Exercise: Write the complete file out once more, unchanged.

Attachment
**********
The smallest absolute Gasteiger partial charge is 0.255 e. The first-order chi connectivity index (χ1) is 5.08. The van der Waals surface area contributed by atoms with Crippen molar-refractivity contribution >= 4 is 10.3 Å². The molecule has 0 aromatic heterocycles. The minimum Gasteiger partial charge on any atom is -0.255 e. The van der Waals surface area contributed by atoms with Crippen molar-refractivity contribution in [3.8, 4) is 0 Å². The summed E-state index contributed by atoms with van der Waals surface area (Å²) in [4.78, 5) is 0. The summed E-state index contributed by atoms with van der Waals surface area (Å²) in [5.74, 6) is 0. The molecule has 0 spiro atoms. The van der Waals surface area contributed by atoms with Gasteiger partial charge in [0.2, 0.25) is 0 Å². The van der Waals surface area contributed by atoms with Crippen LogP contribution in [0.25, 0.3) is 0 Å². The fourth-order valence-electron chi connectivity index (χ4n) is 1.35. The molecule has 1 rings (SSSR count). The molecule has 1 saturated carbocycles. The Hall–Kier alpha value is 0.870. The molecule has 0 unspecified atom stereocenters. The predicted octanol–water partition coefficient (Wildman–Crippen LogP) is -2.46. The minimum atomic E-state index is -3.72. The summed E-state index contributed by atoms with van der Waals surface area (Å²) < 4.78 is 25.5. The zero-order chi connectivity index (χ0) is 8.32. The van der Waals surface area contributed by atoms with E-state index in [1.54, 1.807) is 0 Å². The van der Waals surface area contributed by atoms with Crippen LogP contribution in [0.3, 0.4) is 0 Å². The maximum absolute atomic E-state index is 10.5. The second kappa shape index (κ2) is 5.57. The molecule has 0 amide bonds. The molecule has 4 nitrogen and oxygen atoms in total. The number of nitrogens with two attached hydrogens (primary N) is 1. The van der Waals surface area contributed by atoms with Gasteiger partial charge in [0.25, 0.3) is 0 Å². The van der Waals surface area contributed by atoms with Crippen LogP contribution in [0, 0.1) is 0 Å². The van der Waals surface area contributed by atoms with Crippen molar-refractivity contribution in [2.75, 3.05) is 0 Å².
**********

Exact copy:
The smallest absolute Gasteiger partial charge is 0.255 e. The first-order chi connectivity index (χ1) is 5.08. The van der Waals surface area contributed by atoms with Crippen molar-refractivity contribution >= 4 is 10.3 Å². The molecule has 0 aromatic heterocycles. The minimum Gasteiger partial charge on any atom is -0.255 e. The van der Waals surface area contributed by atoms with Crippen molar-refractivity contribution in [3.8, 4) is 0 Å². The summed E-state index contributed by atoms with van der Waals surface area (Å²) in [4.78, 5) is 0. The summed E-state index contributed by atoms with van der Waals surface area (Å²) in [5.74, 6) is 0. The molecule has 0 spiro atoms. The van der Waals surface area contributed by atoms with Gasteiger partial charge in [0.2, 0.25) is 0 Å². The van der Waals surface area contributed by atoms with Crippen LogP contribution in [0.25, 0.3) is 0 Å². The fourth-order valence-electron chi connectivity index (χ4n) is 1.35. The molecule has 1 rings (SSSR count). The molecule has 1 saturated carbocycles. The Hall–Kier alpha value is 0.870. The molecule has 0 unspecified atom stereocenters. The predicted octanol–water partition coefficient (Wildman–Crippen LogP) is -2.46. The minimum atomic E-state index is -3.72. The summed E-state index contributed by atoms with van der Waals surface area (Å²) < 4.78 is 25.5. The zero-order chi connectivity index (χ0) is 8.32. The van der Waals surface area contributed by atoms with E-state index in [1.54, 1.807) is 0 Å². The van der Waals surface area contributed by atoms with Crippen LogP contribution in [0.3, 0.4) is 0 Å². The maximum absolute atomic E-state index is 10.5. The second kappa shape index (κ2) is 5.57. The molecule has 0 amide bonds. The molecule has 4 nitrogen and oxygen atoms in total. The number of nitrogens with two attached hydrogens (primary N) is 1. The van der Waals surface area contributed by atoms with Gasteiger partial charge in [0.25, 0.3) is 0 Å². The van der Waals surface area contributed by atoms with Crippen LogP contribution in [0, 0.1) is 0 Å². The van der Waals surface area contributed by atoms with Crippen molar-refractivity contribution in [2.75, 3.05) is 0 Å².